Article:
l regulatory structures is also significant. That affects many deals and avoids policies that could haunt Murdoch and his businesses.


      As for the referring BSkyB to the regulatory commission, there’s another view that claims that was taken to put this on the shelf while public passions cool down, then grab it off the shelf and approve it at a later, quieter time.

      But if that happens, then shame on Labour, Lib Dems, and anyone who wants to avoid a world in which media barons like Murdock pull far too many strings, while being tax avoiders into the bargain.

  13. earlofhuntingdon says:

    This description of the NoW’s serial attacks on Gordon Brown is probably typical of a Murdoch assault:

    The sheer scale of the data assault on Brown is unusual, with evidence of attempts to obtain his legal, financial, tax, medical and police records as well as to listen to his voicemail. All of these incidents are linked to media organisations. In many cases, there is evidence of a link to News International


    The BSkyB deal has been referred to regulators, which is quite a blow.

    • thatvisionthing says:

      It’s from April!

      The bugger, bugged
      Hugh Grant
      Published 12 April 2011

      Him…Historically, the way it went was, in the early days of mobiles, we all had analogue mobiles and that was an absolute joy. You know, you just . . . sat outside Buckingham Palace with a £59 scanner you bought at Argos and get Prince Charles and everything he said.
      Me Is that how the Squidgy tapes [of Diana’s phone conversations] came out? Which was put down to radio hams, but was in fact . . .
      Him Paps in the back of a van, yes . . . I mean, politicians were dropping like flies in the Nineties because it was so easy to get stuff on them. And, obviously, less easy to justify is celebrities. But yes.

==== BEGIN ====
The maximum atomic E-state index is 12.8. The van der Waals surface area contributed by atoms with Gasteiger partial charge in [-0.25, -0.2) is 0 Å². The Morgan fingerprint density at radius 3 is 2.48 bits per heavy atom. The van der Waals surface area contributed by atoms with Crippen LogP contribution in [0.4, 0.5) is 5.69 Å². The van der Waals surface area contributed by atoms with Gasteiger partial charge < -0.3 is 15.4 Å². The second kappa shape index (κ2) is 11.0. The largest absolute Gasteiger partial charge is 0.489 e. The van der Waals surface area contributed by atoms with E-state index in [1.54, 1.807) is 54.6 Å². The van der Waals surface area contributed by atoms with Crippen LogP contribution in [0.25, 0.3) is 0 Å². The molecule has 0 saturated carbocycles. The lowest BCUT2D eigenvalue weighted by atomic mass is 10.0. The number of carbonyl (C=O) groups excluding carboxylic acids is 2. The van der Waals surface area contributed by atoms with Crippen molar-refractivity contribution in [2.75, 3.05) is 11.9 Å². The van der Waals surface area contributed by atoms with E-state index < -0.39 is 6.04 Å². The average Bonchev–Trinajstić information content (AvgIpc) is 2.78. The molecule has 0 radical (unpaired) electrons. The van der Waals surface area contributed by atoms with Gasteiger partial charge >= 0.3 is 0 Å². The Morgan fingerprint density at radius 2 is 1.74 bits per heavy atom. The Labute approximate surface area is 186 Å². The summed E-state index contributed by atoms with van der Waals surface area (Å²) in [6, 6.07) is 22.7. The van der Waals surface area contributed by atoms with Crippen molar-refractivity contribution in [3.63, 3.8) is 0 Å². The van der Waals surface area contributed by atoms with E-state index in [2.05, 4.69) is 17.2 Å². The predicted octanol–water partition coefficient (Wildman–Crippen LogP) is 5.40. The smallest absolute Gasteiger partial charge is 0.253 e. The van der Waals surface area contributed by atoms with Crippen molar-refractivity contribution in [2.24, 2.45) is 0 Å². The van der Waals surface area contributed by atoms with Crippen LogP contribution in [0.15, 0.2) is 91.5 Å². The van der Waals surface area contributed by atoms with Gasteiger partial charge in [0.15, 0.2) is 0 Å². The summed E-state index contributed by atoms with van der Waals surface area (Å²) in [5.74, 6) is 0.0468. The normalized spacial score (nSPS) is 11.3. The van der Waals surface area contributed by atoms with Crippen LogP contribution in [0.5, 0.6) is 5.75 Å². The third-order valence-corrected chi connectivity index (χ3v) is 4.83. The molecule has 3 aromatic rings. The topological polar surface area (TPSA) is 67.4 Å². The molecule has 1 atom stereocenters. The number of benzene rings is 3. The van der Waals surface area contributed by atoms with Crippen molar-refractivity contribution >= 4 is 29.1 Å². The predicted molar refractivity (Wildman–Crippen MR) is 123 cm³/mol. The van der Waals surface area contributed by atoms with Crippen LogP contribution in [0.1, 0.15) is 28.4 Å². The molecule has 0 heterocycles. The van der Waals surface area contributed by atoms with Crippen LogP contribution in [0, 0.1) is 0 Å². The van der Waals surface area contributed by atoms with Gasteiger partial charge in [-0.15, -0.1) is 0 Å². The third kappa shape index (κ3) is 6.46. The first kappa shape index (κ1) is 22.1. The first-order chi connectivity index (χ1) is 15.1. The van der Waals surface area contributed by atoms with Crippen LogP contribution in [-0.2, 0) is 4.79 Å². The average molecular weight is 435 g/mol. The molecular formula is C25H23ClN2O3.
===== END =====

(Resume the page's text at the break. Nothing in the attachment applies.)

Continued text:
Me And . . . it wasn’t just the News of the World. It was, you know – the Mail?
      Him Oh absolutely, yeah.

      • thatvisionthing says:

        Me So everyone knew? I mean, would Rebekah Wade have known all this stuff was going on?
        Him Good question. You’re not taping, are you?
        Me [slightly shrill voice] No.
        Him Well, yeah. Clearly she . . . took over the job of [a journalist] who had a scanner who was trying to sell it to members of his own department. But it wasn’t a big crime. [NB: Rebekah Brooks has always denied any knowledge of phone-hacking. The current police investigation is into events that took place after her editorship of the News of the World.]

        (Me: When was that note added? Was there a police investigation in April?)

        The Hugh Grant tapes – New Statesman, 14 April 2011
        After the transcript, the recordings

  14. thatvisionthing says:

    This part’s for ew:

    Me So they all knew? Wade probably knew all about it all?
    Him […] Cameron must have known – that’s the bigger scandal. He had to jump into bed with Murdoch as everyone had, starting with Thatcher in the Seventies . . . Tony Blair . . . [tape is hard to hear here] Maggie openly courted Murdoch, saying, you know, “Please support me.” So when Cameron, when it came his turn to go to Murdoch via Rebekah Wade . . . Cameron went horse riding regularly with Rebekah. I know, because as well as doorstepping celebrities, I’ve also doorstepped my ex-boss by hiding in the bushes, waiting for her to come past with Cameron on a horse . . . before the election to show that – you know – Murdoch was backing Cameron.
    Me What happened to that story?
    Him The Guardian paid for me to do it and I stepped in it and missed them, basically. They’d gone past – not as good as having a picture.

    (me: The Guardian paid?)